GLORIOUS! Hit Productions at the Lennox Theatre, Riverside Theatres, 5-9 September 2017; and touring. Photography by CHRISfotographik: above and below - Diana McLean; below again - Felicity Soper, Diana McLean and Mitchell Roberts
American socialite, Florence Foster Jenkins, was both the worst and best known soprano in New York City in the early 1940s. She has remained a cult figure since her death in 1944 through recordings – made at her own instigation and cost – that defy reason and any idea of musicality. In recent years her incredible (incredible: impossible to believe – Oxford Dictionary) talent has reached new audiences through Glorious!, English playwright Peter Quilter’s 2005 comedy vehicle for Maureen Lipman, and 2016’s eponymous movie starring Meryl Streep and Hugh Grant.
This Glorious! – “the true story of Florence Foster Jenkins, the worst singer in the world” – is the three-actor version of Quilter’s original for six. Missing now is Florence’s beau St Clair Brayfield, in favour of the long suffering accompanist Cosmé McMoon (Mitchell Roberts) while three female support roles have been sliced and diced and reworked for one busy actress, Felicity Soper.
Central still to the melodrama however, is Madame herself, the Dreadful Diva, the infamous “first lady of the sliding scale” Florence Foster Jenkins. And this production is either lucky or smart enough to have Diana McLean in the role. Last seen on stage as the hilariously cranky Jewish grandmother in 4000 Miles, McLean now brings not only that delicious comic timing, and a touching, nuanced performance to Florence but also the (learned) ability to peel paint with top notes that would make a corncrake weep.
This is the voice of which the great Enrico Caruso – a fan – once said he had never before heard its like. And this is true. There is something at once mesmerising and sublime about listening to a pair of vocal cords in search of a note, finding it, losing it again and continuing on a meandering path to approximation. And when the “singing” is carried out with the supreme and serene confidence of the Queen Mary at 25 knots, it is simply breathtaking.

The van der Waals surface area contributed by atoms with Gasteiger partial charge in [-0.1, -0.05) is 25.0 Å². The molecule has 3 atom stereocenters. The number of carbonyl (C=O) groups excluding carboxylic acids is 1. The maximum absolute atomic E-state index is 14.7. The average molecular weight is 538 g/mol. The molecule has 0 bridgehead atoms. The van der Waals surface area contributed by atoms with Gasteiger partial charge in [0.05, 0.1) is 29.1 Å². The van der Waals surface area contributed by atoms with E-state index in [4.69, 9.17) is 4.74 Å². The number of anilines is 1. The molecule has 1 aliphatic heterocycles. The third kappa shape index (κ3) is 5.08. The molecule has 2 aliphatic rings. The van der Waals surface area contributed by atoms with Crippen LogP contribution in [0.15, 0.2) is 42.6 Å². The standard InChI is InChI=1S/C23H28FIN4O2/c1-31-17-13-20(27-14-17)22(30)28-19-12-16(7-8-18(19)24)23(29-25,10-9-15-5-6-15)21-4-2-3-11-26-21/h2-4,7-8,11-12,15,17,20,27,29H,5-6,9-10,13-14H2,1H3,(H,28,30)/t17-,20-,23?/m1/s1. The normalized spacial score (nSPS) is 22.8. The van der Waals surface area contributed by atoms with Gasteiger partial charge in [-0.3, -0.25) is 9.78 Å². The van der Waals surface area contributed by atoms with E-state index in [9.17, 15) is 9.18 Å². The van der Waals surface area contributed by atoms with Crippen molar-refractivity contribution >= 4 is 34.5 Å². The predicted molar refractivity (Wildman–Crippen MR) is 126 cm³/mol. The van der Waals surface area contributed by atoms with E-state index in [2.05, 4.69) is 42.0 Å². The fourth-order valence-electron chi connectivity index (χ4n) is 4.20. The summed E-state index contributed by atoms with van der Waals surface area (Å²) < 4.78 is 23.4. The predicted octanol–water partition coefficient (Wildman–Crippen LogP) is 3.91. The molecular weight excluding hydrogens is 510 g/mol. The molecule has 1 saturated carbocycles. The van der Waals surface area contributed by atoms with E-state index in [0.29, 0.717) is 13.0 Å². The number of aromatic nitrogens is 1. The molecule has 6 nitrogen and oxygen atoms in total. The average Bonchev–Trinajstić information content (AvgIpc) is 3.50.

The opening night audience at Parramatta's Riverside began – perhaps as Florence’s audiences once did – in polite and attentive silence, before guffaws, titters and plain old raucous laughter began breaking out across the auditorium. This is the frightful voice, after all, that sold out Carnegie Hall and left 2000 disappointed patrons in the street outside. And all the while, Cosmé valiantly chases her wayward notes and rhythms all over the scale(s) from the piano.
A good rapport between Roberts and McLean is vital to the success of the enterprise and it’s tangible: from stunned disbelief he becomes her affectionate and admiring protector and partner in crimes against music. She, in turn, gradually reveals the human being behind the facade of privilege, money and class. Denny Lawrence directs.
Soper’s job isn’t easy: the Mexican cook Maria is a cliched torrent of Spanish and bad blood, while Florence’s simpering friend Dorothy seems present for the purpose of friends-of-Dorothy jokes; while the final turn as the outraged music patron Mrs Verrinder-Gedge is more confected bile and little else. One wonders what has been lost in the reduction to three characters: there are windy and obvious holes in the narrative that are either sketchily filled or ignored altogether.
Nevertheless, in bejewelled and feathered costumes that accurately conjure up Florence in her heyday, on a simple set backed by a screen on which contemporary and apposite b&w photographs are projected (all design Sophie Woodward) the redoubtable and indomitable diva is brought to life in similar fashion by Diana McLean.
I must declare that she is my dear friend but I had no idea she had learned to sing so horribly and with such profound self belief. It’s frightening. That she finds the heart at the core of this ultimately sad character is not so surprising and it makes for a classic excellent night’s entertainment in the company of one of the more extraordinary icons of the American operatic canon. Recommended.